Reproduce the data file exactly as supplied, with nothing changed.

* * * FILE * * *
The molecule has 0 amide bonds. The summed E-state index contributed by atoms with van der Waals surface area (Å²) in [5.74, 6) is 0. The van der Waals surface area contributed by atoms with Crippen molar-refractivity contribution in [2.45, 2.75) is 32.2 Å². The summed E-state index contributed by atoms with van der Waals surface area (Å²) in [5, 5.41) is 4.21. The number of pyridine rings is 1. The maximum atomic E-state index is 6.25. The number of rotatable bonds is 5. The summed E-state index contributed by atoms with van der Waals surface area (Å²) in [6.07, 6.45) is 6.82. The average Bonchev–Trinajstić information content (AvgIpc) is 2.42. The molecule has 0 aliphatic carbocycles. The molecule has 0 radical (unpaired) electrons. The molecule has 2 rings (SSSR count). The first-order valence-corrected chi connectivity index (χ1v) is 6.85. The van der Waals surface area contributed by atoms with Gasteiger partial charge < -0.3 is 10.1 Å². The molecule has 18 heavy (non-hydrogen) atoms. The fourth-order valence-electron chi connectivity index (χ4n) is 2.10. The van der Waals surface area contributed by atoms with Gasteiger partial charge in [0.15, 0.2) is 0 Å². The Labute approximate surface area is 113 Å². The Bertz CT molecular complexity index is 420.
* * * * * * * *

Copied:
The molecule has 0 amide bonds. The summed E-state index contributed by atoms with van der Waals surface area (Å²) in [5.74, 6) is 0. The van der Waals surface area contributed by atoms with Crippen molar-refractivity contribution in [2.45, 2.75) is 32.2 Å². The summed E-state index contributed by atoms with van der Waals surface area (Å²) in [5, 5.41) is 4.21. The number of pyridine rings is 1. The maximum atomic E-state index is 6.25. The number of rotatable bonds is 5. The summed E-state index contributed by atoms with van der Waals surface area (Å²) in [6.07, 6.45) is 6.82. The average Bonchev–Trinajstić information content (AvgIpc) is 2.42. The molecule has 0 aliphatic carbocycles. The molecule has 0 radical (unpaired) electrons. The molecule has 2 rings (SSSR count). The first-order valence-corrected chi connectivity index (χ1v) is 6.85. The van der Waals surface area contributed by atoms with Gasteiger partial charge < -0.3 is 10.1 Å². The molecule has 18 heavy (non-hydrogen) atoms. The fourth-order valence-electron chi connectivity index (χ4n) is 2.10. The van der Waals surface area contributed by atoms with Gasteiger partial charge in [0.15, 0.2) is 0 Å². The Labute approximate surface area is 113 Å². The Bertz CT molecular complexity index is 420.